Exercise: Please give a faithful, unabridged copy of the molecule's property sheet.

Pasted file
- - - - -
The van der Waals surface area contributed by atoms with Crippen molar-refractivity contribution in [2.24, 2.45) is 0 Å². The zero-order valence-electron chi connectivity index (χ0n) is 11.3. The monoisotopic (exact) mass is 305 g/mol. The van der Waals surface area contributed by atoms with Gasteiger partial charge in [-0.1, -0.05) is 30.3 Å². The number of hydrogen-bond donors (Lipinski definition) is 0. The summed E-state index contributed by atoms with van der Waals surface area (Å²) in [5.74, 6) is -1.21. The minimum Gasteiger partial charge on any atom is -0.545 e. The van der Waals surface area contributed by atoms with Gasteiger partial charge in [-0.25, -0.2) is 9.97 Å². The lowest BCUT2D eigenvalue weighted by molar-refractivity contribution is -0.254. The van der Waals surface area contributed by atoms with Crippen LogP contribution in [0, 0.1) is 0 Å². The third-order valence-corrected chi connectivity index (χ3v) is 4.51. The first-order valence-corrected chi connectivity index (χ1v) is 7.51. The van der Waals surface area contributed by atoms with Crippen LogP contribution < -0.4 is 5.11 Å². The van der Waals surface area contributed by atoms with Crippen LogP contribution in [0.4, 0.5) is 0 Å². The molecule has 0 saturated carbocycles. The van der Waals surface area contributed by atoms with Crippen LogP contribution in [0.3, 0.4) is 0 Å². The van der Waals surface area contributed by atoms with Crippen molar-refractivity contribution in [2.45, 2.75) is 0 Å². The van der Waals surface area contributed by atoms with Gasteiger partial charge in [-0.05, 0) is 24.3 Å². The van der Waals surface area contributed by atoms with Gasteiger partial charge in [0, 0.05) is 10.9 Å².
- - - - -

The van der Waals surface area contributed by atoms with Crippen molar-refractivity contribution in [2.24, 2.45) is 0 Å². The zero-order valence-electron chi connectivity index (χ0n) is 11.3. The monoisotopic (exact) mass is 305 g/mol. The van der Waals surface area contributed by atoms with Gasteiger partial charge in [-0.1, -0.05) is 30.3 Å². The number of hydrogen-bond donors (Lipinski definition) is 0. The summed E-state index contributed by atoms with van der Waals surface area (Å²) in [5.74, 6) is -1.21. The minimum Gasteiger partial charge on any atom is -0.545 e. The van der Waals surface area contributed by atoms with Gasteiger partial charge in [-0.25, -0.2) is 9.97 Å². The lowest BCUT2D eigenvalue weighted by molar-refractivity contribution is -0.254. The van der Waals surface area contributed by atoms with Crippen LogP contribution in [0, 0.1) is 0 Å². The third-order valence-corrected chi connectivity index (χ3v) is 4.51. The first-order valence-corrected chi connectivity index (χ1v) is 7.51. The van der Waals surface area contributed by atoms with Crippen LogP contribution < -0.4 is 5.11 Å². The van der Waals surface area contributed by atoms with Crippen LogP contribution in [0.4, 0.5) is 0 Å². The molecule has 0 saturated carbocycles. The van der Waals surface area contributed by atoms with Crippen LogP contribution in [0.3, 0.4) is 0 Å². The van der Waals surface area contributed by atoms with Crippen molar-refractivity contribution in [2.45, 2.75) is 0 Å². The van der Waals surface area contributed by atoms with Gasteiger partial charge in [-0.05, 0) is 24.3 Å². The van der Waals surface area contributed by atoms with Gasteiger partial charge in [0, 0.05) is 10.9 Å².